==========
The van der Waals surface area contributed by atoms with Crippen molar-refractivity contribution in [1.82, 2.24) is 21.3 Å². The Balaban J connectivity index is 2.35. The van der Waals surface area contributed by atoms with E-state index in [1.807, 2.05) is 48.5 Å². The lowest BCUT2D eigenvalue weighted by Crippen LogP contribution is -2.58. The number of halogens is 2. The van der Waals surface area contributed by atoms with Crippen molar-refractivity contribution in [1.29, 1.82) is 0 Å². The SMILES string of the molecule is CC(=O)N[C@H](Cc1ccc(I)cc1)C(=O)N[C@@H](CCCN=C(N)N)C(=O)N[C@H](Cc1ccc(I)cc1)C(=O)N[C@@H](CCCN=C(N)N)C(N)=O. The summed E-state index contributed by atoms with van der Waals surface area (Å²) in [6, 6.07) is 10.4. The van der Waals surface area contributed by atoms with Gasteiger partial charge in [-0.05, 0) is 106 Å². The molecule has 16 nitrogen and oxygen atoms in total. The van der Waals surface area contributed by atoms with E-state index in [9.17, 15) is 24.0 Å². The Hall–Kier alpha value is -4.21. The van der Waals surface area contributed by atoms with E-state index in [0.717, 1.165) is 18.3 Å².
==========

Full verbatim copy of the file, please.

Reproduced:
The van der Waals surface area contributed by atoms with Crippen molar-refractivity contribution in [1.82, 2.24) is 21.3 Å². The Balaban J connectivity index is 2.35. The van der Waals surface area contributed by atoms with E-state index in [1.807, 2.05) is 48.5 Å². The lowest BCUT2D eigenvalue weighted by Crippen LogP contribution is -2.58. The number of halogens is 2. The van der Waals surface area contributed by atoms with Crippen molar-refractivity contribution in [1.29, 1.82) is 0 Å². The SMILES string of the molecule is CC(=O)N[C@H](Cc1ccc(I)cc1)C(=O)N[C@@H](CCCN=C(N)N)C(=O)N[C@H](Cc1ccc(I)cc1)C(=O)N[C@@H](CCCN=C(N)N)C(N)=O. The summed E-state index contributed by atoms with van der Waals surface area (Å²) in [6, 6.07) is 10.4. The van der Waals surface area contributed by atoms with Gasteiger partial charge in [-0.05, 0) is 106 Å². The molecule has 16 nitrogen and oxygen atoms in total. The van der Waals surface area contributed by atoms with E-state index in [9.17, 15) is 24.0 Å². The Hall–Kier alpha value is -4.21. The van der Waals surface area contributed by atoms with E-state index in [0.717, 1.165) is 18.3 Å².